Maps, plans, drawings, blueprints, and images date from the 1850s to the present and relate to: wayfinding, campus and community planning, city zoning, political districting, transportation, humor and cartooning, student housing, recreational offerings, faculty club outings, and more.   The new digital archives contains approximately 390 items from University Archives; 75 maps from the Map Library; and 65 maps from the Champaign County Historical Archives collections.

The project team worked closely with Conservation, Digital Content Creation (DCC) and Preservation units to accomplish this major feat.  Challenges included coordinating transfer and tracking items (before and after digitization) at a time when DCC was overhauling its procedures and workflow processes and the Digital Library was/is in constant development.  We very much appreciate the work these units undertook to pull off this massive project  — particularly Cher Schneider and her graduate students, Angela Waarala and team, and Kyle Rimkus, Trish Lampron and team.  In addition, University Archives staff members Anna Trammell, Bethany Anderson, Catalina Hernadez, and Spenser Bailey are key contributors to metadata development and file management.

Interactive Maps

In order to create the interactive web maps, three significant geospatial datasets needed to be created. The datasets are a collection of historical scanned georeferenced maps of campus, historic and current building footprints, and 3D models of prominent buildings on campus. These datasets provide the backdrop for many of the web maps and Story Maps created. Additional geospatial datasets were, or will continue to be, created and developed as needed for each web map or Story Map.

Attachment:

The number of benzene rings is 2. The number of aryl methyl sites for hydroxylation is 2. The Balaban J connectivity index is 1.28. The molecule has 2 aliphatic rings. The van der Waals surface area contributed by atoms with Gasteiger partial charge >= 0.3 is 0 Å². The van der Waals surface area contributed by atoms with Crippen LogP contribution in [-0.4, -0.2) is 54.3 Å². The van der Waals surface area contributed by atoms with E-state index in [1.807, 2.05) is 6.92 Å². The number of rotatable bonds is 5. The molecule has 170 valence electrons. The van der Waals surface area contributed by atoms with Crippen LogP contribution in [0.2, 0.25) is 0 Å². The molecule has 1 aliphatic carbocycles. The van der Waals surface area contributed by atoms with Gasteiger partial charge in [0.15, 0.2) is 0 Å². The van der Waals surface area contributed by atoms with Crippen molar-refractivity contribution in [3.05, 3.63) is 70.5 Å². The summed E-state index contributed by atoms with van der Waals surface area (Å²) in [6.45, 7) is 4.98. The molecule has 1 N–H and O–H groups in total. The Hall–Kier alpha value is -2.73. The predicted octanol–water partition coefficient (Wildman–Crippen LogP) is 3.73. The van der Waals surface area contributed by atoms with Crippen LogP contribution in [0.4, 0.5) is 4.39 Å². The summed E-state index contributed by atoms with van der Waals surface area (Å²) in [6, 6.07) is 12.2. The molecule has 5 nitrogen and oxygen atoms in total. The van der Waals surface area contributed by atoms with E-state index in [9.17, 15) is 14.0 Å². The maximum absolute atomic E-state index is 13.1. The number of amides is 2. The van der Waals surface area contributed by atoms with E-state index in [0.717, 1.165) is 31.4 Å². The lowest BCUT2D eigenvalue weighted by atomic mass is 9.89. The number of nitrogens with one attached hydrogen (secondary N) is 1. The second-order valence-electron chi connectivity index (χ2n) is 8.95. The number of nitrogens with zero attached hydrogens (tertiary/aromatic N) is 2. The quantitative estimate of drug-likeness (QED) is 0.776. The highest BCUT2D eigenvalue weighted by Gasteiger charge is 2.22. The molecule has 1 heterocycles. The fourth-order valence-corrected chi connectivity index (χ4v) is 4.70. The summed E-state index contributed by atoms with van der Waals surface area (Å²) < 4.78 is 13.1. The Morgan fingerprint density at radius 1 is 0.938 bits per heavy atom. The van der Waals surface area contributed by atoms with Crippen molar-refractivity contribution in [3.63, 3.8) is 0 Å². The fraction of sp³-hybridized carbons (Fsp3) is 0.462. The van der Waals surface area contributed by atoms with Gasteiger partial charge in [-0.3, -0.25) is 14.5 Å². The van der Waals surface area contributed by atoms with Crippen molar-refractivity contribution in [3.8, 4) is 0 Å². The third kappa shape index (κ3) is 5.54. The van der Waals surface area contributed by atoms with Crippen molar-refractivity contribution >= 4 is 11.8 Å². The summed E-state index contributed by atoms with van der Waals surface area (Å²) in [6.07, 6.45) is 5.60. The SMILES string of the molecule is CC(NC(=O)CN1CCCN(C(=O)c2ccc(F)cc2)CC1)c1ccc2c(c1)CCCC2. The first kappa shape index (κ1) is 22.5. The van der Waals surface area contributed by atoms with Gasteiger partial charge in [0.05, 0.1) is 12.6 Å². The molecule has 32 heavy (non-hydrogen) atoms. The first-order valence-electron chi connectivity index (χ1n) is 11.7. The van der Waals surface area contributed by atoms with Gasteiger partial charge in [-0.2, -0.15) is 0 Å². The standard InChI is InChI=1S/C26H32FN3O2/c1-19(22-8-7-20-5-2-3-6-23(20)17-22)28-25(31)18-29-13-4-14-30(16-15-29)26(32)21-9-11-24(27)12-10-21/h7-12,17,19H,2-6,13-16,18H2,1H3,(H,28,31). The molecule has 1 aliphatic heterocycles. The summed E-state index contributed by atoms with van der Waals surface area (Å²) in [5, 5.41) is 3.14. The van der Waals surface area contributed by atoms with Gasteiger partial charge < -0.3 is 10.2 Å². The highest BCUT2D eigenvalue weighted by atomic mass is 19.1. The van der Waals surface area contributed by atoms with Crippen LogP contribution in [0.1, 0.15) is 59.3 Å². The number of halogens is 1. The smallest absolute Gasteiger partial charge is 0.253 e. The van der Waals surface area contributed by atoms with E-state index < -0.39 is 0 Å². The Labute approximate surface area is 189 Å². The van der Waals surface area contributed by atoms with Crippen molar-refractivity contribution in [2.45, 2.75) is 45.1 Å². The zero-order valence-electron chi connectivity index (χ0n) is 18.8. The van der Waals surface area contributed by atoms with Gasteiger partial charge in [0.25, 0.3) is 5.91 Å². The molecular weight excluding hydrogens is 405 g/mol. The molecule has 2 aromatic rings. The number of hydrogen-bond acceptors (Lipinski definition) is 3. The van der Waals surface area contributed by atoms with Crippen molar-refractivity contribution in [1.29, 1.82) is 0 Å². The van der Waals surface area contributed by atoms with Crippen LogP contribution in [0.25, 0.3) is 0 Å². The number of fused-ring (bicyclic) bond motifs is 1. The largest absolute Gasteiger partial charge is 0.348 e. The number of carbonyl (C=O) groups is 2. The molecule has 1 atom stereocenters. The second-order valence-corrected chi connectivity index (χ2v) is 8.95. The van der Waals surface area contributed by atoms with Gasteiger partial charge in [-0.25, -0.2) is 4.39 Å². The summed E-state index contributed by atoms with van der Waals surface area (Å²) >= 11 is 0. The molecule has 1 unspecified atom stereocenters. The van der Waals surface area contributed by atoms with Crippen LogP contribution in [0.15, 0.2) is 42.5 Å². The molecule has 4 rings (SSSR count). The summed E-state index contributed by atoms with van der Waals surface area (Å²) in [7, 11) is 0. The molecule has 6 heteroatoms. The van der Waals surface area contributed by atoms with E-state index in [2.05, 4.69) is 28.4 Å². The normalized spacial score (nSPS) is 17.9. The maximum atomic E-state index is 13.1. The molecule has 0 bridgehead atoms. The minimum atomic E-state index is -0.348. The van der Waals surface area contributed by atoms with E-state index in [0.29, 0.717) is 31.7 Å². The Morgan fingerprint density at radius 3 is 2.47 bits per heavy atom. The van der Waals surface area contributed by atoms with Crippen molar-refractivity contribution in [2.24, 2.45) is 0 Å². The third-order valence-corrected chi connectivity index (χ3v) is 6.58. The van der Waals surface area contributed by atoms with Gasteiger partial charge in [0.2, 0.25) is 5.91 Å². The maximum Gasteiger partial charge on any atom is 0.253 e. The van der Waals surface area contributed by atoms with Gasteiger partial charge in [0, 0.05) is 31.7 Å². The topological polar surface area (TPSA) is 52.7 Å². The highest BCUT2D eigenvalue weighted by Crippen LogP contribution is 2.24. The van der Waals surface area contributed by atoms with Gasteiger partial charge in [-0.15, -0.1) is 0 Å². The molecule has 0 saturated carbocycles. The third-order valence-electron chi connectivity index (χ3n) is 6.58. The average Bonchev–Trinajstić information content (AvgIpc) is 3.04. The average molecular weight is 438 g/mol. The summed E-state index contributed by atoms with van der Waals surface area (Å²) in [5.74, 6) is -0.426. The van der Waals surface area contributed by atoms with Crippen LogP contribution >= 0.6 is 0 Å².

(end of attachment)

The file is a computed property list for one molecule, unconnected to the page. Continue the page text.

All historical maps digitized for the Map Archives were assessed to ensure they met specific criteria to be georeferenced. Maps meeting the criteria were georeferenced using ArcGIS Desktop and then processed to create an imagery map service for use in web maps. Though this process is automated as much as possible, georeferencing scanned maps is a manual process that is very time-consuming. To georeference a map requires about 2 hours of specialized GIS training and each map takes about 15 minutes to georeference after completing the training and practicing a few. The time commitment and skills needed are non-trivial and proved to cost much more than expected.

We were able to fully complete 50 maps, with an additional 25 georeferenced waiting to be finalized, and many more still needing georeferenced. We employed Richard Thompson, a GA from the Scholarly Commons, who georeferenced about  30 maps, and Joe Porto, a student worker in SLC, who georeferenced about 15 maps. James Whitacre completed the rest to date. After Richard graduated, we were low on funds and had trouble finding students who had the skills necessary to step into georeferencing right away. That is when we trained Joe in georeferencing and also had James attempt to finish the scanned maps. However, other project priorities and lack of resources have resulted in the dataset being incomplete, though we hope to continue adding georeferenced maps to the final collection as time goes on.

The historic and current building footprints dataset is nearly complete, though may never be fully complete due to the dynamic nature of the University’s changing landscape. This dataset is also unique because it is time-enabled, which allows users to view the footprints on a map as they were for the specific year being shown when using an embedded time slider. To create this dataset, any building which had additions (or subtractions) to its footprint required multiple versions or features. It also required using the scanned historical maps and historical aerial imagery to help locate demolished buildings and to see how current buildings changed over time. Though we have many buildings with dates for when they were built, we used a document created by John Franch for another project to help determine when additions were added to buildings.